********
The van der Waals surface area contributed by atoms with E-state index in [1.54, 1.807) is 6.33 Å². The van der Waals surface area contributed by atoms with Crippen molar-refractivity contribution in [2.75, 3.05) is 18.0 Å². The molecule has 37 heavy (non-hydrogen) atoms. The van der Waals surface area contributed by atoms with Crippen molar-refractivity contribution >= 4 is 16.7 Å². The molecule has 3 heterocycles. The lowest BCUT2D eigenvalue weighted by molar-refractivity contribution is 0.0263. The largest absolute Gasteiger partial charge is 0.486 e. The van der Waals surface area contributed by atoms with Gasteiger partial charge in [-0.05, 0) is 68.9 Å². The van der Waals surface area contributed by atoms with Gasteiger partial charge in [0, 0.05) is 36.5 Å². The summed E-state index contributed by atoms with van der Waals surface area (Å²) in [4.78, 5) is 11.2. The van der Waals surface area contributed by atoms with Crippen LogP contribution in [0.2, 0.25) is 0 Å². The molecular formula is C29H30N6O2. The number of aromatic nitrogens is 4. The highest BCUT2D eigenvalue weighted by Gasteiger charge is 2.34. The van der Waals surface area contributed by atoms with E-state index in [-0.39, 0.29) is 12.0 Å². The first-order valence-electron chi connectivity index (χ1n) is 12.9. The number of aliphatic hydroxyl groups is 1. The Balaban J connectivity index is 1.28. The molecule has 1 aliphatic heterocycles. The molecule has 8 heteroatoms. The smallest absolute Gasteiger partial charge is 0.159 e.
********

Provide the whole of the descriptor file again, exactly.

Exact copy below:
The van der Waals surface area contributed by atoms with E-state index in [1.54, 1.807) is 6.33 Å². The van der Waals surface area contributed by atoms with Crippen molar-refractivity contribution in [2.75, 3.05) is 18.0 Å². The molecule has 37 heavy (non-hydrogen) atoms. The van der Waals surface area contributed by atoms with Crippen molar-refractivity contribution >= 4 is 16.7 Å². The molecule has 3 heterocycles. The lowest BCUT2D eigenvalue weighted by molar-refractivity contribution is 0.0263. The largest absolute Gasteiger partial charge is 0.486 e. The van der Waals surface area contributed by atoms with Gasteiger partial charge in [-0.05, 0) is 68.9 Å². The van der Waals surface area contributed by atoms with Gasteiger partial charge in [0, 0.05) is 36.5 Å². The summed E-state index contributed by atoms with van der Waals surface area (Å²) in [4.78, 5) is 11.2. The van der Waals surface area contributed by atoms with Crippen LogP contribution in [0.2, 0.25) is 0 Å². The molecular formula is C29H30N6O2. The number of aromatic nitrogens is 4. The highest BCUT2D eigenvalue weighted by Gasteiger charge is 2.34. The van der Waals surface area contributed by atoms with E-state index in [-0.39, 0.29) is 12.0 Å². The first-order valence-electron chi connectivity index (χ1n) is 12.9. The number of aliphatic hydroxyl groups is 1. The Balaban J connectivity index is 1.28. The molecule has 1 aliphatic heterocycles. The molecule has 8 heteroatoms. The smallest absolute Gasteiger partial charge is 0.159 e.